ROME — Italy is considering the quick procurement of 125 tanks as well as infantry fighting vehicles to serve as gap fillers before long-term projects take shape, Italian defense officials and sources have said.
As the Ukraine conflict gives new importance to ground warfare capabilities, concerns are growing in Italy about its aging and depleted stock of Ariete tanks and Dardo fighting vehicles.
Addressing an Italian parliamentary defense committee on Thursday, Italian military-procurement chief Gen. Luciano Portolano said gap fillers were being mulled for new tanks and fighting vehicles.
“The defense ministry is evaluating all options, with a main focus on rapidly filling gaps,” he said.
An Italian defense source told Defense News that planners envisage a current need for 250 main battle tanks, of which 125 could be upgraded Ariete tanks, leaving a need for 125 gap fillers.
Giorgio Mulè, a former junior defense minister and a member of parliament with the Italian government coalition party Forza Italia, said leasing, rather than purchasing, gap filler tanks was the practical solution.
“Italy will need a gap filler which is already in use in NATO and Europe, which is reliable and comes with logistics provided, which likely means leasing from another state,” he told Defense News.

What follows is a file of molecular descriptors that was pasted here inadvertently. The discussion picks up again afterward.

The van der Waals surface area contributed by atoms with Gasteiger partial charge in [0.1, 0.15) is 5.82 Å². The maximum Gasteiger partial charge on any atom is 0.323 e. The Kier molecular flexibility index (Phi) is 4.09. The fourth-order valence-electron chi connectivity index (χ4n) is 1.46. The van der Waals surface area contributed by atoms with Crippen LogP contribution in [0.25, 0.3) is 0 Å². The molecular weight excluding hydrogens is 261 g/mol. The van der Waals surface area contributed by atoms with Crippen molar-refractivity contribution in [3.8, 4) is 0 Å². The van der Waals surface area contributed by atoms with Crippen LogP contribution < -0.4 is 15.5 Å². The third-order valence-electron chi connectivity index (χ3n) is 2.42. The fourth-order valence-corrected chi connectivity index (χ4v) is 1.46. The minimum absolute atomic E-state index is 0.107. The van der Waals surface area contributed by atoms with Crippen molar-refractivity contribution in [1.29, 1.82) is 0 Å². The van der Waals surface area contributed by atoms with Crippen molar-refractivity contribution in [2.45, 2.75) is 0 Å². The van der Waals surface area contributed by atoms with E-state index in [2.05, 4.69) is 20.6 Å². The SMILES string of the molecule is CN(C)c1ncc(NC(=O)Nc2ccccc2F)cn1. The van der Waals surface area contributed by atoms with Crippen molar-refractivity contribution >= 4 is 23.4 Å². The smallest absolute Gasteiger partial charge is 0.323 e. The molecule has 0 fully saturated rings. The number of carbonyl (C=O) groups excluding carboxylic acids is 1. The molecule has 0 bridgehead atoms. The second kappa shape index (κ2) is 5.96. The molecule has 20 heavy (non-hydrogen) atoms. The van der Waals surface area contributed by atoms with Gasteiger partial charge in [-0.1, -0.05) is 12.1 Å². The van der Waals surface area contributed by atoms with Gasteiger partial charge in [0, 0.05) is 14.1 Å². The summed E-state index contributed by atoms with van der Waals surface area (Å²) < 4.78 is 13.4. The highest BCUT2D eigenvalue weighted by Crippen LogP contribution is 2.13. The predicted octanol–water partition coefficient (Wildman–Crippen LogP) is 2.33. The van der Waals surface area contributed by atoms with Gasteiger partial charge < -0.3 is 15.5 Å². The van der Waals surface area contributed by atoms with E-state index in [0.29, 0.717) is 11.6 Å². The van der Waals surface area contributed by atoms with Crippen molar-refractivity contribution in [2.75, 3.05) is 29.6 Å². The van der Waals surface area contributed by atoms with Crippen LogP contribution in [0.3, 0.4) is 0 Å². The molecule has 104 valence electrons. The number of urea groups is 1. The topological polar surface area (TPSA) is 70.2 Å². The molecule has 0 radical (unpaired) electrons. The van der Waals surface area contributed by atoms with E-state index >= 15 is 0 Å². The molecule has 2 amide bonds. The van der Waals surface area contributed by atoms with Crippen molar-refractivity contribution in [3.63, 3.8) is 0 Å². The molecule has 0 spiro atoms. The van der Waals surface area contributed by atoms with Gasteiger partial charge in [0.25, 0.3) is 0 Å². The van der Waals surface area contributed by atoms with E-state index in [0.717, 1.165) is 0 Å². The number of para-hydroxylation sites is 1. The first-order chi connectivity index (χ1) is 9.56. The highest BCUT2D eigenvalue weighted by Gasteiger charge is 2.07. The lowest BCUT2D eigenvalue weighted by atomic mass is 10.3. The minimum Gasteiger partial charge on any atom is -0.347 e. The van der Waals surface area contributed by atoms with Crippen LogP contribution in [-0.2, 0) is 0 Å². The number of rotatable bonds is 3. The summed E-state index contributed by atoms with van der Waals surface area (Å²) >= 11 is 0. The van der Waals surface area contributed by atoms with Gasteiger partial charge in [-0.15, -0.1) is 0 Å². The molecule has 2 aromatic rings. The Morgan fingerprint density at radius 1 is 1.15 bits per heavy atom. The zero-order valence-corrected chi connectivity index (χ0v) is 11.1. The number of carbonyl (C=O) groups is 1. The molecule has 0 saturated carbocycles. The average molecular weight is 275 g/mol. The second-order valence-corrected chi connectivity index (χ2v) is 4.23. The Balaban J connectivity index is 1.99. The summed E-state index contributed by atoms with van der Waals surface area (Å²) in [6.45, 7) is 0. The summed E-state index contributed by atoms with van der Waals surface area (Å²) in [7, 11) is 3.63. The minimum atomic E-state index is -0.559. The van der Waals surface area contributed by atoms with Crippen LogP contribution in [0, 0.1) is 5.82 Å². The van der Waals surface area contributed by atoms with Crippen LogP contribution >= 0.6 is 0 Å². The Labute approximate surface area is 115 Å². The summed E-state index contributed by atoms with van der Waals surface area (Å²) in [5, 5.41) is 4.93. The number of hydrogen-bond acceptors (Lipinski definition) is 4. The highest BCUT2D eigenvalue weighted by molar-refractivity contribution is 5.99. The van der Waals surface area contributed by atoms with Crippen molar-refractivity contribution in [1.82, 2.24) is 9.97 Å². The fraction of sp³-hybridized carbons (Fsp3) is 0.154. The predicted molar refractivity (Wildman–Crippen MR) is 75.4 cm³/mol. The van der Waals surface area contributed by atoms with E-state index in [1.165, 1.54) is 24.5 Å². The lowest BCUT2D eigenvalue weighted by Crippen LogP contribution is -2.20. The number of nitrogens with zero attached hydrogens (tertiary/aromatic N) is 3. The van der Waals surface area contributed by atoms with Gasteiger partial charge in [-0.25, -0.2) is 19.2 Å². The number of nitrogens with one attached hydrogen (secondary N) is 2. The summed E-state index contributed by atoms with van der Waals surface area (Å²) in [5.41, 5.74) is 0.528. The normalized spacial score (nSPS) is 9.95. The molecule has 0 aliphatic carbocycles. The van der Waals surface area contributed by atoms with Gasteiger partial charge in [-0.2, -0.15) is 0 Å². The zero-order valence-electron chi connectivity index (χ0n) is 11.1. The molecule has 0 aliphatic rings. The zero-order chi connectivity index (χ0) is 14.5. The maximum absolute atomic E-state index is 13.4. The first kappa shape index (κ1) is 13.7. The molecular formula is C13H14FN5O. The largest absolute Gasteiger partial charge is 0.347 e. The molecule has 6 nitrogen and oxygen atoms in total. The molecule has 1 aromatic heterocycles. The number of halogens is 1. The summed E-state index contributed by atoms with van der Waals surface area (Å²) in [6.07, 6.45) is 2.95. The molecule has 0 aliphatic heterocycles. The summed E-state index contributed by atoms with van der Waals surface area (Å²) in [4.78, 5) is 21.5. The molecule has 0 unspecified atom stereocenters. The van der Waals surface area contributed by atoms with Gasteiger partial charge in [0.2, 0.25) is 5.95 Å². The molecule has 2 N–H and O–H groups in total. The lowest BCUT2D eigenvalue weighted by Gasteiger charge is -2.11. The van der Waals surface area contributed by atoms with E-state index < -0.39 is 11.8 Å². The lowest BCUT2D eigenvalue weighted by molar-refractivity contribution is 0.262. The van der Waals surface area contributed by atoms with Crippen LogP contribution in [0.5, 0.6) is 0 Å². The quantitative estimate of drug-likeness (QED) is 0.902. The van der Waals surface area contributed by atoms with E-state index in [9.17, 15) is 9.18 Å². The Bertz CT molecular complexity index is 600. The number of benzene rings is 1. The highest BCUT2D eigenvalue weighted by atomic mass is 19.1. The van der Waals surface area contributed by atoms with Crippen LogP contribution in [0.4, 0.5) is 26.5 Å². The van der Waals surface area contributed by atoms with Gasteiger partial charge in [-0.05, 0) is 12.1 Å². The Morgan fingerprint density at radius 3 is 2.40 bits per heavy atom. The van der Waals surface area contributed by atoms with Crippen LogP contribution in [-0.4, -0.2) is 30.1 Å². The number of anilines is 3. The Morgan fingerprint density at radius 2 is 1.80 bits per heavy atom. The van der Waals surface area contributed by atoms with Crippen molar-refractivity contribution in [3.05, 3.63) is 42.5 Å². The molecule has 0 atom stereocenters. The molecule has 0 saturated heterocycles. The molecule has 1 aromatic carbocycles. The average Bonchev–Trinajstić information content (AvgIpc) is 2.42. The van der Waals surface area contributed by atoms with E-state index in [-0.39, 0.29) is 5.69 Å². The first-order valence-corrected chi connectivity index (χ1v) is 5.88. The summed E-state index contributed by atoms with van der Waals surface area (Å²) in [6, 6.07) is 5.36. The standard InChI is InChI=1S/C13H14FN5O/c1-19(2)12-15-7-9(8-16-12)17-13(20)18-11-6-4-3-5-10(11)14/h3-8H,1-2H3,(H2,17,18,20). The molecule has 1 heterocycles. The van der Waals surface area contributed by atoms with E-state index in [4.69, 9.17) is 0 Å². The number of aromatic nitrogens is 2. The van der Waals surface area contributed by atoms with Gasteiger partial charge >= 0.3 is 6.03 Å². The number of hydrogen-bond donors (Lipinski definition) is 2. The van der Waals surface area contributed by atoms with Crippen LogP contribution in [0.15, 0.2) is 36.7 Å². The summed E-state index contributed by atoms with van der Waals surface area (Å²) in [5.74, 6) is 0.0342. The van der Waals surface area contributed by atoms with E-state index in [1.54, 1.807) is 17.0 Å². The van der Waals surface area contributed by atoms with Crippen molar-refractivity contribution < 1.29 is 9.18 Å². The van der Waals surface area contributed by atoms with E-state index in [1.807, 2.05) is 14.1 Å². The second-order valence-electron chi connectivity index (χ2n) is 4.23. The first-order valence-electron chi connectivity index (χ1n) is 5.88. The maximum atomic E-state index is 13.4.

Such a move could entail a lease of Leopard tanks from allied nations.
“We need urgent modernization – the last time we introduced new tanks and fighting vehicles was in the 1980s with the Ariete and Dardo vehicles,” said Mulè.
At the same time, as gap fillers are chosen, Partolano told parliament the defense ministry was working on requirements for “next generation” tanks and fighting vehicles that could be developed with Italian industrial input.
In the case of the tank requirement, he cited the embryonic European Main Ground Combat System (MGCS), which was launched in 2012 by France and Germany and set to be developed by Germany’s Rheinmetall and KNDS, a joint venture between Germany’s KMW and France’s Nexter.
Meanwhile, Rheinmetall has said that if Italy buys its new Lynx fighting vehicle to replace aging Dardos, it could build the vehicle in Italy.
Tom Kington is the Italy correspondent for Defense News.